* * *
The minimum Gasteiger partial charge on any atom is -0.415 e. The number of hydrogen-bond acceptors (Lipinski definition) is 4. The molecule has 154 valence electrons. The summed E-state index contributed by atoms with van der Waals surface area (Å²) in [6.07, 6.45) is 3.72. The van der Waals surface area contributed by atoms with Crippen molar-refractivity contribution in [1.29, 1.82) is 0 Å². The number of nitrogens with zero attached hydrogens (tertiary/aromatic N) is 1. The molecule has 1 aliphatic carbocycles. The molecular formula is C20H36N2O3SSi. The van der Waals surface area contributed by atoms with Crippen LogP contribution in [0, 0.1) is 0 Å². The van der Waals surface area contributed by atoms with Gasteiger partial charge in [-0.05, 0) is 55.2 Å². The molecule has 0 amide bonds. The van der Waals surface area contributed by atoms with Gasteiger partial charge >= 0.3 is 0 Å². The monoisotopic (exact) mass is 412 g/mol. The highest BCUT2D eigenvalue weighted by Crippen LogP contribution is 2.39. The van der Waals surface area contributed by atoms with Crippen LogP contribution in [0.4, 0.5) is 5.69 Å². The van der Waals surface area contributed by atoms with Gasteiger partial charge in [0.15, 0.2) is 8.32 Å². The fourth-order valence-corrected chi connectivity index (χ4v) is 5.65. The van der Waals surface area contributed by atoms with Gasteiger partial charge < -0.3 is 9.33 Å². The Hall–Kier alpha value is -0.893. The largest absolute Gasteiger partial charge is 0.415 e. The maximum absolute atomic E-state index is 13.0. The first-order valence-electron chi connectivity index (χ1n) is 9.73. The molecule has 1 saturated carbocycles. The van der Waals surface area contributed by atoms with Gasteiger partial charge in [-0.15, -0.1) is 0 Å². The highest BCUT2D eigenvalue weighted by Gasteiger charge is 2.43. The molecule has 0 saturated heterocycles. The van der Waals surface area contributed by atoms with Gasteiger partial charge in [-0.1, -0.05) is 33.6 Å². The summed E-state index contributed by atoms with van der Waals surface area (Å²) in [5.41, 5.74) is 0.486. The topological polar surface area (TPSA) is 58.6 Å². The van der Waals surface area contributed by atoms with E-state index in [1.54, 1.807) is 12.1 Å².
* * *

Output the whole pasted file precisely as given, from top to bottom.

The minimum Gasteiger partial charge on any atom is -0.415 e. The number of hydrogen-bond acceptors (Lipinski definition) is 4. The molecule has 154 valence electrons. The summed E-state index contributed by atoms with van der Waals surface area (Å²) in [6.07, 6.45) is 3.72. The van der Waals surface area contributed by atoms with Crippen molar-refractivity contribution in [1.29, 1.82) is 0 Å². The number of nitrogens with zero attached hydrogens (tertiary/aromatic N) is 1. The molecule has 1 aliphatic carbocycles. The molecular formula is C20H36N2O3SSi. The van der Waals surface area contributed by atoms with Crippen LogP contribution in [0, 0.1) is 0 Å². The van der Waals surface area contributed by atoms with Gasteiger partial charge in [-0.05, 0) is 55.2 Å². The molecule has 0 amide bonds. The van der Waals surface area contributed by atoms with Gasteiger partial charge >= 0.3 is 0 Å². The monoisotopic (exact) mass is 412 g/mol. The highest BCUT2D eigenvalue weighted by Crippen LogP contribution is 2.39. The van der Waals surface area contributed by atoms with Crippen LogP contribution in [0.4, 0.5) is 5.69 Å². The van der Waals surface area contributed by atoms with Gasteiger partial charge in [0.15, 0.2) is 8.32 Å². The fourth-order valence-corrected chi connectivity index (χ4v) is 5.65. The van der Waals surface area contributed by atoms with Gasteiger partial charge < -0.3 is 9.33 Å². The Hall–Kier alpha value is -0.893. The largest absolute Gasteiger partial charge is 0.415 e. The maximum absolute atomic E-state index is 13.0. The first-order valence-electron chi connectivity index (χ1n) is 9.73. The molecule has 1 saturated carbocycles. The van der Waals surface area contributed by atoms with Gasteiger partial charge in [-0.15, -0.1) is 0 Å². The highest BCUT2D eigenvalue weighted by Gasteiger charge is 2.43. The molecule has 0 saturated heterocycles. The van der Waals surface area contributed by atoms with Gasteiger partial charge in [-0.1, -0.05) is 33.6 Å². The summed E-state index contributed by atoms with van der Waals surface area (Å²) in [5.41, 5.74) is 0.486. The topological polar surface area (TPSA) is 58.6 Å². The van der Waals surface area contributed by atoms with E-state index in [1.54, 1.807) is 12.1 Å².